(2) Affected children with symptoms related to heart defects should undergo a thorough evaluation at a hospital familiar with these rare congenital heart diseases. Specialized tests can be performed to determine the severity and exact location of congenital heart defects (ie, ECG, echocardiography, or cardiac catheterization). Some children with Williams syndrome with severe heart defects may need surgery to repair the defect.
(3) Special education services at centers and schools for children with developmental disabilities may benefit children with Williams syndrome in reaching their individual potential. A supportive team approach may also be helpful. Includes speech and language therapy, occupational and physical therapy, social services and/or vocational training. Music therapy has long been advocated, but thought to be unproven, because it enhances learning and relieves anxiety in people with Williams syndrome.
(4) Genetic counseling may benefit people with Williams syndrome and their families. Other treatments are symptomatic and supportive.
(1) Sensory integration training: Vestibular (including gravity and movement), proprioception (including muscle and sensation), and touch and other multi-sensory stimulation of the whole body movement, During training, children are given various stimuli such as vestibular, muscle, joint, skin touch, sight, hearing, smell, etc., and combine these stimuli with exercise.
(2) Muscle strength and core stability training: Through sitting, four-point support, kneeling, squatting, standing and other anti-gravity training and resistance Resistance training activates the core muscles of the child, thereby enhancing the quality of their posture.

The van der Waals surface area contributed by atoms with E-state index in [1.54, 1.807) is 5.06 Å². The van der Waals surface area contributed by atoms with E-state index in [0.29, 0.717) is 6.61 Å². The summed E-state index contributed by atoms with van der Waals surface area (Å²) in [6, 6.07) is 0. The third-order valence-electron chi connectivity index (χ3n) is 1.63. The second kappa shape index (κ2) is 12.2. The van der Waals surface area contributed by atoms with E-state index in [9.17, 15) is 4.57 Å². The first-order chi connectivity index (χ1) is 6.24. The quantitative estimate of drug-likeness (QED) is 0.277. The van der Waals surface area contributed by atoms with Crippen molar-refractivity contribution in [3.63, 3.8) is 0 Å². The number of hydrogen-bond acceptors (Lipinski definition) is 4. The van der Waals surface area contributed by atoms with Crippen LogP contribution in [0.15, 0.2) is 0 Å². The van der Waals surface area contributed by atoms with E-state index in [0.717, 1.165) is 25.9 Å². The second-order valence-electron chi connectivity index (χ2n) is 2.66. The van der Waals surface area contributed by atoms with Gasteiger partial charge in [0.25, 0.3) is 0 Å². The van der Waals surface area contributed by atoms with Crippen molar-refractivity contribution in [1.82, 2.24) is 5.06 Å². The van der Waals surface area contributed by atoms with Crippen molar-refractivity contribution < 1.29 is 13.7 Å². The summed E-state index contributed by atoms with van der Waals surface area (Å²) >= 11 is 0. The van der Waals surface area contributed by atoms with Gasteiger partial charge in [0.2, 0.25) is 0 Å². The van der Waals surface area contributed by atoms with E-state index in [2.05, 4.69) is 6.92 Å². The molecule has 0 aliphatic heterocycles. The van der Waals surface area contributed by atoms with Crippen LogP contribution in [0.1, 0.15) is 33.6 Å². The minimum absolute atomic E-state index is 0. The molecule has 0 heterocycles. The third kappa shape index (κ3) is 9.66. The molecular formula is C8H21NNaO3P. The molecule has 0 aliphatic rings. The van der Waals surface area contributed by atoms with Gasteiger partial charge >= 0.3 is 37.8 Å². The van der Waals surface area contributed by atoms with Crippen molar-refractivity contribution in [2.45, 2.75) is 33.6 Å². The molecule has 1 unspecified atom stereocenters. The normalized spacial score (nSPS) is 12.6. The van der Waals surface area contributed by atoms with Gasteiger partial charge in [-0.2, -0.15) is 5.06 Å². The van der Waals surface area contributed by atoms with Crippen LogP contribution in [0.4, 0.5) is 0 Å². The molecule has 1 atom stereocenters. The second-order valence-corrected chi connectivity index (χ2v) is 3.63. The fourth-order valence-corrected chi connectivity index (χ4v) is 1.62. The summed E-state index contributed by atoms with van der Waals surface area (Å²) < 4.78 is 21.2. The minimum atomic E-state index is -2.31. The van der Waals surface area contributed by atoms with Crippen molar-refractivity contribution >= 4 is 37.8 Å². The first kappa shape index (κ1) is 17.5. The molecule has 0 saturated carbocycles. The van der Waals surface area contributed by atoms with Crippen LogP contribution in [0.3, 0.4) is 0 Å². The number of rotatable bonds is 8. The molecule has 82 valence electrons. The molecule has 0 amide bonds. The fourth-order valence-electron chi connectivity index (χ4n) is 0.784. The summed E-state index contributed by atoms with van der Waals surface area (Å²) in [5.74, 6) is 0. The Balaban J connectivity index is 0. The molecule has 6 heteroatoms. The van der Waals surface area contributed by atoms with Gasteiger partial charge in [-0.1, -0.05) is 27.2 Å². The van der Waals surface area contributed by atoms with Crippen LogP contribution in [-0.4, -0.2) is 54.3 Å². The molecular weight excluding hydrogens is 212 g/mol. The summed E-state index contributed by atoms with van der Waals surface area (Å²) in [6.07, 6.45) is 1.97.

Image source: Photo Network
(3) Game therapy: Through games that interest children, let children actively accept language, movement, communication, cognition and behavioral training.
(4) Activity observation training: Let children actively observe people (smile, tongue out, nod and facial expression changes, etc.) or objects (toys, personalized and special equipment) for repeated active imitation training.
(5) Correct cognitive and behavioral problems through psychological and cognitive behavioral therapy.
Intrinsic can involve multiple systems such as cardiovascular and endocrine, and the prognosis depends on the function of each organ in the affected system. If the organ damage is not severe, the prognosis is relatively good; severe organ damage, especially severe cardiovascular damage, can affect survival, and children often die due to heart failure or sudden death. Complications such as hypertension can also accelerate the development of cardiovascular disease in adulthood and affect prognosis.
By Mays Medicine